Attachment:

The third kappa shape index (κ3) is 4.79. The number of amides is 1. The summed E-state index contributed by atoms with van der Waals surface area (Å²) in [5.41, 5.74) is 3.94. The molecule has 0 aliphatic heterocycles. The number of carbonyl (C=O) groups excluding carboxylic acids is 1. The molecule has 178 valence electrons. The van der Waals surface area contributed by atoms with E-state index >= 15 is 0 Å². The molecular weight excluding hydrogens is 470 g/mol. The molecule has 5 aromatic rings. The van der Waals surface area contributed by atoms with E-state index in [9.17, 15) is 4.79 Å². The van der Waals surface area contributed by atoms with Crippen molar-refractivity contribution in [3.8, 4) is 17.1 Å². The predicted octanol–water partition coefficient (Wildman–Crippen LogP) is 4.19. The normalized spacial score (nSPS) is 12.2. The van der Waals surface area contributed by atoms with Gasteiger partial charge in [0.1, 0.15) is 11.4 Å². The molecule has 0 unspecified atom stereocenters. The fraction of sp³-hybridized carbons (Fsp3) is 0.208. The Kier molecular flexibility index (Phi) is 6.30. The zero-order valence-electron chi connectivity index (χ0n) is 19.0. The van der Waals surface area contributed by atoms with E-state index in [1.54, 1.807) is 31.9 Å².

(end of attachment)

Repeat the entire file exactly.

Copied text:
The third kappa shape index (κ3) is 4.79. The number of amides is 1. The summed E-state index contributed by atoms with van der Waals surface area (Å²) in [5.41, 5.74) is 3.94. The molecule has 0 aliphatic heterocycles. The number of carbonyl (C=O) groups excluding carboxylic acids is 1. The molecule has 178 valence electrons. The van der Waals surface area contributed by atoms with E-state index >= 15 is 0 Å². The molecular weight excluding hydrogens is 470 g/mol. The molecule has 5 aromatic rings. The van der Waals surface area contributed by atoms with E-state index in [9.17, 15) is 4.79 Å². The van der Waals surface area contributed by atoms with Crippen molar-refractivity contribution in [3.8, 4) is 17.1 Å². The predicted octanol–water partition coefficient (Wildman–Crippen LogP) is 4.19. The normalized spacial score (nSPS) is 12.2. The van der Waals surface area contributed by atoms with Gasteiger partial charge in [0.1, 0.15) is 11.4 Å². The molecule has 0 unspecified atom stereocenters. The fraction of sp³-hybridized carbons (Fsp3) is 0.208. The Kier molecular flexibility index (Phi) is 6.30. The zero-order valence-electron chi connectivity index (χ0n) is 19.0. The van der Waals surface area contributed by atoms with E-state index in [1.54, 1.807) is 31.9 Å².